US - The multistate outbreak of multidrug-resistant Salmonella Heidelberg infections linked to Foster Farms' brand chicken appears to be over.
A total of 634 persons infected with seven outbreak strains of Salmonella Heidelberg were reported from 29 states and Puerto Rico from 1 March 2013 to 11 July 2014.
- 38 per cent of ill persons were hospitalized, and no deaths were reported.
- Most ill persons (77 per cent) were reported from California.
The current outbreak appears to be over as the number of reported infections has returned to the expected number for this time of year.
Epidemiologic, laboratory, and traceback investigations conducted by local, state, and federal officials indicated that consumption of Foster Farms brand chicken was the source of this outbreak of Salmonella Heidelberg infections.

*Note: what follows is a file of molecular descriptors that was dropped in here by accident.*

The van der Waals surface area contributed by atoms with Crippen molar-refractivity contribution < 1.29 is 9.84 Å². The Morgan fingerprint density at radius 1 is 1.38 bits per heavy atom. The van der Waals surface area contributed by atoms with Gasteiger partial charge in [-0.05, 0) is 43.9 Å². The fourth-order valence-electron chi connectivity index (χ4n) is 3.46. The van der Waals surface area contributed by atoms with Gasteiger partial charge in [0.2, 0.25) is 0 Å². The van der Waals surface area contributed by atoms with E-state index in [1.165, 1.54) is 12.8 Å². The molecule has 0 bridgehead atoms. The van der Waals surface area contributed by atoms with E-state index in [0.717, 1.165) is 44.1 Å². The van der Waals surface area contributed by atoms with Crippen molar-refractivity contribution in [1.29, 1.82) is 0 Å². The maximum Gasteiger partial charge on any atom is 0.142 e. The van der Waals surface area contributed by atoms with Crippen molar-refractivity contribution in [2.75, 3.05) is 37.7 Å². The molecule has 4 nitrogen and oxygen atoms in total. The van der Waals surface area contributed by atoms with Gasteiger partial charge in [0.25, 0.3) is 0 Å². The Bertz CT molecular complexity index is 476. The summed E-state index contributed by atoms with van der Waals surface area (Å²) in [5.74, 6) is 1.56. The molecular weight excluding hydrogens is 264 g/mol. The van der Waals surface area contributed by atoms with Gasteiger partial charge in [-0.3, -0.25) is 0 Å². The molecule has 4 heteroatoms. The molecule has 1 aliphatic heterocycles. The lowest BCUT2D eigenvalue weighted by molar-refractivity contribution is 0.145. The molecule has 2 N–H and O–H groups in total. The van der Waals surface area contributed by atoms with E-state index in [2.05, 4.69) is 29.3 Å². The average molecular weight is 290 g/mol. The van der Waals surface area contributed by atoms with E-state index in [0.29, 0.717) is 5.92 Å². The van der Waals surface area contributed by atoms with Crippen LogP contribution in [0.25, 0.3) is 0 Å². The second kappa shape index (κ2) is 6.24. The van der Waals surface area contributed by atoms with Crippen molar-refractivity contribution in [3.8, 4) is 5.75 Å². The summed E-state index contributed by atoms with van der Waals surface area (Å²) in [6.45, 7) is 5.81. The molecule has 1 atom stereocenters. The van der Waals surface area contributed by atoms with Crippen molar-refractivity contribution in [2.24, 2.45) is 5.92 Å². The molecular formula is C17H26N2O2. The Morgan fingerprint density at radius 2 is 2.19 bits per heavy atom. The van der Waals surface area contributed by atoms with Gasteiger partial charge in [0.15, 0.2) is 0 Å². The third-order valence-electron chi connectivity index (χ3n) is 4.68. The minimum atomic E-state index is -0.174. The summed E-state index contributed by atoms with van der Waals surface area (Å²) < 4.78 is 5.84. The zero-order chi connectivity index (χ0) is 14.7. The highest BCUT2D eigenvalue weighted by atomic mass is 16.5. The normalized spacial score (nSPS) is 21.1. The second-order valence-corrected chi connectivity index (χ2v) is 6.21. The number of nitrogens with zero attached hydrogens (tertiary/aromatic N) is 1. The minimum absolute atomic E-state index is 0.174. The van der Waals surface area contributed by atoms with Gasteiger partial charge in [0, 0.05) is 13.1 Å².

The US Department of Agriculture’s Food Safety and Inspection Service (USDA-FSIS) has determined that measures under taken by the firm to minimize Salmonella contamination of raw chicken have been successful.
The outbreak strains of Salmonella Heidelberg were resistant to several commonly prescribed antibiotics.
Although these antibiotics are not typically used to treat Salmonella blood infections or other severe Salmonella infections, antibiotic resistance can be associated with increased risk of hospitalization in infected individuals.
It is not unusual for raw poultry from any producer to have Salmonella bacteria.
- CDC and USDA-FSIS recommend consumers follow food safety tips to prevent Salmonella infection from handling or consuming raw poultry from any producer.
- Consumers should still check their freezers for recalled Foster Farms brand chicken products and should not eat them.
TheMeatSite News Desk
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